“I want get there and bust my hump like I never have before. I plan on being aggressive in every drill and bringing a nasty attitude, but in a good way,” Kearsley says. “it’s up to me to motivate myself and my motivation is simply my desire to play. If you want to play, you have to work. That’s what coach Tujague is all about and I trust him fully as a coach. I know that if I put forth the work that there’s a decent chance I’ll play this year. That’s my motivation.”




  1. Higgins

    I bet this kid will frequent the BYU Creamery regularly during his 4 years at BYU. Just a quick glance at his plump cheeks convinces me of this. I hope he can lay off the smooth, creamy deliciousness one finds at the Creamery because it is also widely known that he is one of the best recruits to join BYU’s ranks in recent years. If he does what he says he will (i.e. works hard) and listens closely to Coach Anae, he might leave Provo with an Outland Trophy award like Buck and Elewonibi.

  2. benjoginko

    I’ve never understood why people like the creamery. Their ice cream is sub par at best. Give me Hagen Daz or Ben and Jerry’s.

    • Higgins

      Have you gone to the Creamery right before or after a game? Even better if it’s a big game or victory. The atmosphere is electric, especially when shoveling that sweet cream into your belly with a bunch of other fans. Maybe it’s just nostalgic for me and my family since it is a long running family tradition.

      In any event, I hope Kearsley can display more discipline than I can. He looks like he could get chubby very easily if he cannot. If he’s careful, watch out!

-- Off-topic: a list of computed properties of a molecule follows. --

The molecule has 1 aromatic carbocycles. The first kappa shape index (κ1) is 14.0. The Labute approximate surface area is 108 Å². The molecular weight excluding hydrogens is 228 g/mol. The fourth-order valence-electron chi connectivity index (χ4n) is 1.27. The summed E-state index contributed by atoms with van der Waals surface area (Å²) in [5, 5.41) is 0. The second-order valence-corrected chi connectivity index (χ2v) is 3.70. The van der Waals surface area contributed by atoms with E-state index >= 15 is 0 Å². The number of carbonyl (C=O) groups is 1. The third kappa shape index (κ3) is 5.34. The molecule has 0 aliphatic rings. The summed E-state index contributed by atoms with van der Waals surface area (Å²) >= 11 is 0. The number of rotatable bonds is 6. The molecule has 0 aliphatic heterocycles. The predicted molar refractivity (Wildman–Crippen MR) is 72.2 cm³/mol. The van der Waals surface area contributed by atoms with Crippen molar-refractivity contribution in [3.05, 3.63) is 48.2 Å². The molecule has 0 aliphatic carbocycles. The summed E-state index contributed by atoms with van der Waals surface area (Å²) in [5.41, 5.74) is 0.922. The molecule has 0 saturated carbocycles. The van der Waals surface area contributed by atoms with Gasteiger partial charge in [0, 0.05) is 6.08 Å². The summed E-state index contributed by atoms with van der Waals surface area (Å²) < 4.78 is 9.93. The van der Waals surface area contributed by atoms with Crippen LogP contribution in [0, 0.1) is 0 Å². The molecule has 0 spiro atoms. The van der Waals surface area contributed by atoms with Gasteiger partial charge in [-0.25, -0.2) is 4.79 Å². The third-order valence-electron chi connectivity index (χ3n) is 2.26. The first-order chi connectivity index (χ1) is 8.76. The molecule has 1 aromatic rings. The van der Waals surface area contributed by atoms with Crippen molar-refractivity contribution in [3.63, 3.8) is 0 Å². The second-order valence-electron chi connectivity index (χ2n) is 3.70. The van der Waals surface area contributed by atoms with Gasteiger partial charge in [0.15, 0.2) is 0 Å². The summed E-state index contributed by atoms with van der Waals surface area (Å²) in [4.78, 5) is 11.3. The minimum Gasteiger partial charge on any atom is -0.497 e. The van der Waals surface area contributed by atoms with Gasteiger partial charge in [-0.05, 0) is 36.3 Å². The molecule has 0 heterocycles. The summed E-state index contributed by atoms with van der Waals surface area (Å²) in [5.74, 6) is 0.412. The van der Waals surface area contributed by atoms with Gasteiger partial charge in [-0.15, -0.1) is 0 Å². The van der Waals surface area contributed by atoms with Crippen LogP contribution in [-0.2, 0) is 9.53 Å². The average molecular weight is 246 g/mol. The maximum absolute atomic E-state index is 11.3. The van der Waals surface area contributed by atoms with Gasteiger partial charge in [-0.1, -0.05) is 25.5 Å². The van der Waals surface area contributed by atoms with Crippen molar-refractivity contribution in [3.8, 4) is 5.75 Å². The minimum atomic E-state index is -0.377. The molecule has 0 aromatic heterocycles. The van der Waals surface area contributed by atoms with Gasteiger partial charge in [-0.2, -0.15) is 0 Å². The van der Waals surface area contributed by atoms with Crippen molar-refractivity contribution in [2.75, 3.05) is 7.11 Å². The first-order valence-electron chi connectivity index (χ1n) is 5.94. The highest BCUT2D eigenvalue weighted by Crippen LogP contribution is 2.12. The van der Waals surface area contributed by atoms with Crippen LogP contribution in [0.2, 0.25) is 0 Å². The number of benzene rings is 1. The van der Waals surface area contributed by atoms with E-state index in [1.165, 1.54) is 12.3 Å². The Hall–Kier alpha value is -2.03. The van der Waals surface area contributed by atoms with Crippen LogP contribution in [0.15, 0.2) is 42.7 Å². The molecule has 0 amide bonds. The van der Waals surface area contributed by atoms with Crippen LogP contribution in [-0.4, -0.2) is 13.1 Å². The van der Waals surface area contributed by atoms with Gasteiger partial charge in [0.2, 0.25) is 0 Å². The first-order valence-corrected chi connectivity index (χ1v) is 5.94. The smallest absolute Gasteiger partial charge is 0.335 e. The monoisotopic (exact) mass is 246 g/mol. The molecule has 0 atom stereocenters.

• Gen

        “shoveling that sweet cream into your belly”

        ok that’s just a weird way to put it

    • Nelson

      I did some fact checking and the truth is that the ice cream at BYU is far above average and much better than good. Perhaps benji is ordering the wrong flavor.

      Don’t flatter yourself Higgins, believing you can identify someone who can’t control his appetite just by a quick glance at a photo. He’s a kid who happens to now be a scholarship athlete. I hope he rips up the place.

      • Higgins

        Not really sure where you’re going with that comment, Nelly.

        All I’m saying is that the guy has some chubby cheeks and I hope he lays off the Creamery. I can’t do it, but he’s probably a better man than I am. If he succeeds in staying away, he could attain greatness. If he goes there as much as his picture suggests he could, he will be plump. That’s all.

  3. Max

    It’s good to have Kearsley joining the Cougars; I hope he has a great experience at BYU — both on and off the field.
    I find the “remarkable recruiting story” title a little over the top. There’s nothing unusual about recruits having second thoughts about a program when other schools are chasing them.

  4. Darrel Thompson

    Offensive/D-line is of first importance to building a top 10 football team, far more weighty than most fans realize in pre-season top 20 picks, & a real factor in the losses Y have had these last few years.